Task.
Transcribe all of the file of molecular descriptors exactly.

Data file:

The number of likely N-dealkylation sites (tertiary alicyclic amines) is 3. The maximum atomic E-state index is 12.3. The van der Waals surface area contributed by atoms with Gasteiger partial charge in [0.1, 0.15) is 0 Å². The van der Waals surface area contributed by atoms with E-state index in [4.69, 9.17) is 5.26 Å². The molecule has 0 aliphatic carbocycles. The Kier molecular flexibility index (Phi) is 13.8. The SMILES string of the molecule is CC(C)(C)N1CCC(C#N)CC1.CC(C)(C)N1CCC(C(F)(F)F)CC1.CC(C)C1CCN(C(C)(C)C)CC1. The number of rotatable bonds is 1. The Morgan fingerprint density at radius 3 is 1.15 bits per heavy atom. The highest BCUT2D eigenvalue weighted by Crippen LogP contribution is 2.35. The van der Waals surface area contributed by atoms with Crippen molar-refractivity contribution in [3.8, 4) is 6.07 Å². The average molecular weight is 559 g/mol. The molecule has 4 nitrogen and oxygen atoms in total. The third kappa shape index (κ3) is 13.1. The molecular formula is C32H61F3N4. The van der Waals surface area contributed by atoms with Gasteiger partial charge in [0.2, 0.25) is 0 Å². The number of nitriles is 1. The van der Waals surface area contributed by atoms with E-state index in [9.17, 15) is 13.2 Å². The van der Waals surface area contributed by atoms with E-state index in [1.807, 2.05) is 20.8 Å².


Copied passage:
The number of likely N-dealkylation sites (tertiary alicyclic amines) is 3. The maximum atomic E-state index is 12.3. The van der Waals surface area contributed by atoms with Gasteiger partial charge in [0.1, 0.15) is 0 Å². The van der Waals surface area contributed by atoms with E-state index in [4.69, 9.17) is 5.26 Å². The molecule has 0 aliphatic carbocycles. The Kier molecular flexibility index (Phi) is 13.8. The SMILES string of the molecule is CC(C)(C)N1CCC(C#N)CC1.CC(C)(C)N1CCC(C(F)(F)F)CC1.CC(C)C1CCN(C(C)(C)C)CC1. The number of rotatable bonds is 1. The Morgan fingerprint density at radius 3 is 1.15 bits per heavy atom. The highest BCUT2D eigenvalue weighted by Crippen LogP contribution is 2.35. The van der Waals surface area contributed by atoms with Crippen molar-refractivity contribution in [3.8, 4) is 6.07 Å². The average molecular weight is 559 g/mol. The molecule has 4 nitrogen and oxygen atoms in total. The third kappa shape index (κ3) is 13.1. The molecular formula is C32H61F3N4. The van der Waals surface area contributed by atoms with Gasteiger partial charge in [0.2, 0.25) is 0 Å². The number of nitriles is 1. The van der Waals surface area contributed by atoms with E-state index in [9.17, 15) is 13.2 Å². The van der Waals surface area contributed by atoms with E-state index in [1.807, 2.05) is 20.8 Å².